We had planned on this day being a Vatican day since we'd scheduled a tour of the Scavi for the afternoon. We didn't plan, however, for a rainy day in which every other tourist in Rome would try to seek shelter in the Vatican. The museums changed their admission times for individuals this year - tour groups get in at 8, individuals at 10. Since I didn't get a reservation, seeing the Sistine Chapel would have required a multi-hour wait. And since you can only enter the Basilica through one door with metal detectors, that line wrapped through the colonnade all the way around Piazza San Pietro. We quickly abandoned there and strolled along the Tiber toward Campo di Fiori (Field of Flowers) to see the outdoor market and a bite to eat.
After our snack we wandered around and stumbled on the Area Sacra, ruins of the 4 oldest temples found in Rome (4th cent. B.C.). We continued along Corso Vittorio Emanuele and I realized we were standing in front of Gesu, the Jesuit Mother Church. I hadn't planned on visiting but since we were there we went in. What serendipity! It was gorgeous, an amazing site full of art. We spent most of our time with necks craned looking at the ceiling. This snapshot doesn't do it justice. The fresco was of all these people at the pearly gates and some looked as if they were falling right on us. Actually the intention was that they were falling to hell - built during the reformation, this was a message to the Protestants, told in no uncertain terms that they were wrong.
Since we hadn't planned on visiting Gesu, we were surprised when they came shuffling us out after 15 minutes. They close for the afternoon so our exploration there was done.
The one thing I did have planned was a tour of the Vatican Necropolis. Since we had tickets, the Swiss Guard let us in the back entrance and we were able to skip the looong line and take a quick peek inside the Basilica. Back at the Scavi (necropolis) office we met out guide and began the descent. Here's the quick history courtesy of slowtrav.com:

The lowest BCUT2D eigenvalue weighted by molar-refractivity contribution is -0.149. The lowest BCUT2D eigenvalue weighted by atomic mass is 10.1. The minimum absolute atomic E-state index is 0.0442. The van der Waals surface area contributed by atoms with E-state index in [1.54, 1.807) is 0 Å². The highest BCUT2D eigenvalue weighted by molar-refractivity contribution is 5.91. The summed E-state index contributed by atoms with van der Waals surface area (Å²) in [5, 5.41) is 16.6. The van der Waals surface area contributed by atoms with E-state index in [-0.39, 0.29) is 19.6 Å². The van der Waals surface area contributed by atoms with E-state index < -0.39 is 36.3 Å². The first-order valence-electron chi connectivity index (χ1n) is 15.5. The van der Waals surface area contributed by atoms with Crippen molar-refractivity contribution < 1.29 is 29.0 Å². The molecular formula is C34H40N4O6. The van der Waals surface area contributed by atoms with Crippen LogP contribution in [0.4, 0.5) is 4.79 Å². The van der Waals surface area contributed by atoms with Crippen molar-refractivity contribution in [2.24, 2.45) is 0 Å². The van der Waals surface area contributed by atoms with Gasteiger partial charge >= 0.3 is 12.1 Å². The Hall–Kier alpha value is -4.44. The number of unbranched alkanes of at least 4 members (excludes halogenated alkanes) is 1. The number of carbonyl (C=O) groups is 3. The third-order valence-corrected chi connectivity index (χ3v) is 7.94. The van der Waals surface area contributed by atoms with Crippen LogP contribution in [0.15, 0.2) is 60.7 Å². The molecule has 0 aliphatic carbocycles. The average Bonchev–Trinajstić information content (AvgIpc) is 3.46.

The tour began by winding down a narrow path between the mausoleums of ancient Romans. We could see into several excavated crypts decorated with mosaics and many holding urns from pagan cremations. It was a narrow path but we had plenty of headroom. The guide had us imagine blue skies overhead, as that was the scene 2000 years ago. She told us of some pagan burial rituals, including large parties held several times a year at the crypt. The deceased weren't left out of these parties, as the survivors poured wine to them through tubes.
After being crucified, Peter was buried in a hillside necropolis, a city of the dead. It was a place, fashioned to look like a city in miniature, where wealthy pagan families entombed their dead in houses where they could continue their new lives. Emperor Constantine eventually became a Christian and, in the 4th century, ordered the construction of a church over the tomb of St. Peter. The church also covered the other mausoleums in the ancient cemetery.